Volume is between 0 and 1. Default is 1. (this means that the Newton will never speak louder). You can also do [[volm +0.1]] or [[volm -0.1]] for relative change.

4) What can Newton Works do for me?

a) Does it work on my Newton?

The Newton Works word processing module is mostly in 2.1 ROM. Therefore, it won’t work on any other device. The word processing was written to be used with the keyboard. However, there are several software packages that directly use the handwriting recognition, although they are more primitive than standard handwriting recognition input zones.

There is also software to enhance Newton Works.

[list to be provided one day]

Andree Dettmer has a lot of links for Newton Works on his excellent Been There, Done That! website: http://dettmer.maclab.org/newton/300.html#mitgel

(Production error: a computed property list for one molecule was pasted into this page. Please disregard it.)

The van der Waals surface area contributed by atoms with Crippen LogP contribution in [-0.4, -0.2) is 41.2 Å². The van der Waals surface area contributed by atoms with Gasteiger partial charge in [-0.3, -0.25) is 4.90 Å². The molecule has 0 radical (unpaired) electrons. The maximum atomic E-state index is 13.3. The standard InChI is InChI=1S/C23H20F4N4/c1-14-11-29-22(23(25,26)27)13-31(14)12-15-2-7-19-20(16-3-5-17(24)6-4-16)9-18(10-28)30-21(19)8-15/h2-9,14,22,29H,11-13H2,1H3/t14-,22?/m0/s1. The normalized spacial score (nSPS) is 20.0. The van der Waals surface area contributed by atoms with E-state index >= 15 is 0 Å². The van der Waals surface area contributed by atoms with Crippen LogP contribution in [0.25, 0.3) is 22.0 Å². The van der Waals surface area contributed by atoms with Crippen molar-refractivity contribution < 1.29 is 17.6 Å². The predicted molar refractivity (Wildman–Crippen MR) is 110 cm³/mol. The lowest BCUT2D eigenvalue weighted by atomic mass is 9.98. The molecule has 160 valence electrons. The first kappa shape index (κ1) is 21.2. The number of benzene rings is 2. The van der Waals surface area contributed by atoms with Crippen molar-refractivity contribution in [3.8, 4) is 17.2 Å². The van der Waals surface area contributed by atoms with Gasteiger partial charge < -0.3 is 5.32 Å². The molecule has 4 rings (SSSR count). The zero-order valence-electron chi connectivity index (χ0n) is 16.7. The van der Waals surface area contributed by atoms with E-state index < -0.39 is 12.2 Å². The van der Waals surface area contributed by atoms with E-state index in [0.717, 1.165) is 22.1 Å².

b) Where can I find it?

Newton Works can normally be found on the floppies/CD that came with your Newton 2x00/eMate. See question VB5.

The US version can also be found online on Laurent Daudelin’s website: http://nemesys.dyndns.org/NewtSoft_EN.html

The German version can be found on PDA LifeStyle website: http://www.pda-lifestyle.de/ftp/pub/newton/cd-2100/INSTALSW/newton-works.zip

c) What word processing software can I use on my Newton?

You can use AvailWorks.

d) Where can I find spreadsheet, drawing, and calculation stationery?

There are actually three additional stationeries for Newton Works: Works calculation, Works Draw and QuickFigure Works.

They are on the original eMate CD (QuickFigure Works was also available on the original MP2100 CD). See question VB5.